The public can comment on the U.S. Department of Energy's proposed changes to Hanford nuclear waste cleanup rules until Jan. 9.
After almost 30 years of a program to clean up dangerous defense waste at the Hanford nuclear site in southeastern Washington, the Department of Energy now wants to change the rules to make the job easier and save money. If approved, the proposal poses new dangers to the health and safety of people and the environment — not just in southeastern Washington, but at nuclear sites around the country.
In 1943, the U.S. government built the massive complex at Hanford to manufacture plutonium for nuclear weapons. When defense production ceased in 1986, its nine reactors had produced enough material for 60,000 atomic bombs. What remains is North America’s most contaminated site — more than half a billion gallons of nuclear waste and toxic chemicals stored in leaking tanks and dumped into the ground.
The most dangerous material is classified as “high-level waste.” The U.S. government has long recognized that because it poses such an extraordinary risk to human health and the environment, it requires special handling. A report prepared for the Atomic Energy Commission in 1957 called for disposal of high-level nuclear waste in a “deep underground formation, where it would remain isolated from human beings” for hundreds of thousands of years. That recommendation became law in 1982 when Congress passed the Nuclear Waste Policy Act.
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Responsibility for the mess at Hanford falls to the U.S. Department of Energy. The plan includes mixing 56 million gallons of high-level waste with molten glass so it can be safely transferred to a permanent underground disposal site.
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The cleanup effort began in 1989. It has not gone well. More than $45 billion has been spent, but no high-level waste has been processed. Hanford workers have received more than $1 billion in compensation for exposure to radiation and toxic chemicals. Companies working on the cleanup have pleaded guilty to criminal charges and paid hundreds of millions of dollars in fines and settlements. Radioactive waste is leaking into the groundwater and flowing toward the Columbia River.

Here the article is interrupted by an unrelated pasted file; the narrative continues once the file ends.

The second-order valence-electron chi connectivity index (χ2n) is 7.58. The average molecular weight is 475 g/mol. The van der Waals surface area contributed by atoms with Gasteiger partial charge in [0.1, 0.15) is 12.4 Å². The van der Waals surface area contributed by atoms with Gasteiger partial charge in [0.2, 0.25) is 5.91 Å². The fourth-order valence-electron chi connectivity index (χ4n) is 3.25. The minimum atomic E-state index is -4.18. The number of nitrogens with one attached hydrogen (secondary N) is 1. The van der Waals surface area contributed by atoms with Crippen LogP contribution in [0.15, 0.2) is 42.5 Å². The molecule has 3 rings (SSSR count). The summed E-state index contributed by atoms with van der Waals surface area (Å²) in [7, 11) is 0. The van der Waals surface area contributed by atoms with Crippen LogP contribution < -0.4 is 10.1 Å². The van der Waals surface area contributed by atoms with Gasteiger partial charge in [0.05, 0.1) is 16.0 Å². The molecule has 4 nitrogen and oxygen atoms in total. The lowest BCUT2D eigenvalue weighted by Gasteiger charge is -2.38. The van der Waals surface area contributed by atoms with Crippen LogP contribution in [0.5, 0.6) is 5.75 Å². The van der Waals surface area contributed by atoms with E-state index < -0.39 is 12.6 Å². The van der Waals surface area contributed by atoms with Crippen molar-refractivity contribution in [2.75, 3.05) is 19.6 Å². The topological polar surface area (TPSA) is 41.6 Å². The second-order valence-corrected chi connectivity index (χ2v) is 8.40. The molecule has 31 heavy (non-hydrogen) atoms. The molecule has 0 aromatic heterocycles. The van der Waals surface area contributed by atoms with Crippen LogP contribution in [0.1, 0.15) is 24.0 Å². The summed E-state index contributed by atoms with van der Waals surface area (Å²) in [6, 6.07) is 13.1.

Not to worry! The Energy Department has come up with an alternate approach for dealing with high-level nuclear waste — give it a new name and leave it where it is.
This past summer, the agency announced its intention to reclassify high-level nuclear waste in 16 partially emptied tanks as low-level waste and cover what remains with grout. Now DOE is going big, and proposing to give itself the authority to relabel waste as it sees fit anywhere in the nation.
Even under ideal conditions, the waste will slowly leach through the grout and into the surrounding soil. That assumes it doesn’t fail catastrophically due to fractures caused by changes in temperature, stress, or imperfections — all possible, even likely.
The danger extends beyond Hanford. Once the Energy Department grants itself the authority to redesignate dangerous nuclear material, it can do the same with hundreds of millions of gallons of high-level waste stored in 161 other tanks or simply dumped into the ground at Hanford. It sets a dangerous precedent that will place millions of people at risk — not just downwind and downriver from Hanford, but near facilities in South Carolina, Idaho and upstate New York, where millions more gallons of high-level waste are stored.
Why consider such an unsound plan? Money. By absolving itself of its legal obligation to handle high-level waste safely, the Energy Department expects to save $40 billion.
The proposal is not only irresponsible and dangerous, it violates the law and flies in the face of longstanding legal precedent. “High-level radioactive waste” was clearly defined by the Atomic Energy Commission in 1970 and the courts have repeatedly turned back attempts to reclassify it. In 2003, for example, the U.S. District Court in Idaho confirmed that what’s in tanks at Hanford is, in fact, high-level waste and made clear that the Energy Department cannot simply come up with an alternative way to treat it just because it is “too expensive or too difficult.”
Although it is profoundly shortsighted, deeply irresponsible and clearly illegal, this proposal isn’t surprising — it is entirely consistent with the Department of Energy’s history of cutting corners at Hanford and saddling future generations with a problem that requires our urgent attention today.
The Energy Department is taking public comments on this proposal through Jan. 9. Clearly, this plan must be rejected.